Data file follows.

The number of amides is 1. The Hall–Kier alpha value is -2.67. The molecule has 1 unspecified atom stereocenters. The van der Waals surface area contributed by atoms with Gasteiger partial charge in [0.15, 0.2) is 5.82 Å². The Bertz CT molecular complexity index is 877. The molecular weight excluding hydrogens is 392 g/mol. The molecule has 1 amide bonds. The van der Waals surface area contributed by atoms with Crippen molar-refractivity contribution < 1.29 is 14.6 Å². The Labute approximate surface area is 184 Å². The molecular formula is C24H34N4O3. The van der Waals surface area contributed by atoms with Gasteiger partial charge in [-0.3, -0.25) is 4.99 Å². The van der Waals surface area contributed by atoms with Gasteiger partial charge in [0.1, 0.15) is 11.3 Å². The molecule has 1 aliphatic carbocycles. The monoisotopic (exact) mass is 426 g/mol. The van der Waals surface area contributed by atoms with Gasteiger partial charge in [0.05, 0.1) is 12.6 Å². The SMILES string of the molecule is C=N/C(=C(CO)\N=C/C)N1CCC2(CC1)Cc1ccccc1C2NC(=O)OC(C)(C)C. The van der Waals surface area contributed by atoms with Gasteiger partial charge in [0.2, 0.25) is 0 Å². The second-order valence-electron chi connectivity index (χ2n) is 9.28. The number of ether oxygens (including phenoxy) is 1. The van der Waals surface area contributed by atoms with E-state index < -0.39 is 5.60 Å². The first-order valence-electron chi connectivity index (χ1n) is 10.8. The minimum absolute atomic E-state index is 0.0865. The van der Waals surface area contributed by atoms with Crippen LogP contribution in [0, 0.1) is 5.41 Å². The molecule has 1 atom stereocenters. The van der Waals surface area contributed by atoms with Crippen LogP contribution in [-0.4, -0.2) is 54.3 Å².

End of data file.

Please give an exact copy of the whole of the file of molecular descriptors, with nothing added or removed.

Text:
The number of amides is 1. The Hall–Kier alpha value is -2.67. The molecule has 1 unspecified atom stereocenters. The van der Waals surface area contributed by atoms with Gasteiger partial charge in [0.15, 0.2) is 5.82 Å². The Bertz CT molecular complexity index is 877. The molecular weight excluding hydrogens is 392 g/mol. The molecule has 1 amide bonds. The van der Waals surface area contributed by atoms with Crippen molar-refractivity contribution < 1.29 is 14.6 Å². The Labute approximate surface area is 184 Å². The molecular formula is C24H34N4O3. The van der Waals surface area contributed by atoms with Gasteiger partial charge in [-0.3, -0.25) is 4.99 Å². The van der Waals surface area contributed by atoms with Gasteiger partial charge in [0.1, 0.15) is 11.3 Å². The molecule has 1 aliphatic carbocycles. The monoisotopic (exact) mass is 426 g/mol. The van der Waals surface area contributed by atoms with Gasteiger partial charge in [0.05, 0.1) is 12.6 Å². The SMILES string of the molecule is C=N/C(=C(CO)\N=C/C)N1CCC2(CC1)Cc1ccccc1C2NC(=O)OC(C)(C)C. The van der Waals surface area contributed by atoms with Gasteiger partial charge in [0.2, 0.25) is 0 Å². The second-order valence-electron chi connectivity index (χ2n) is 9.28. The number of ether oxygens (including phenoxy) is 1. The van der Waals surface area contributed by atoms with E-state index < -0.39 is 5.60 Å². The first-order valence-electron chi connectivity index (χ1n) is 10.8. The minimum absolute atomic E-state index is 0.0865. The van der Waals surface area contributed by atoms with Crippen LogP contribution in [0, 0.1) is 5.41 Å². The molecule has 1 atom stereocenters. The van der Waals surface area contributed by atoms with Crippen LogP contribution in [-0.4, -0.2) is 54.3 Å².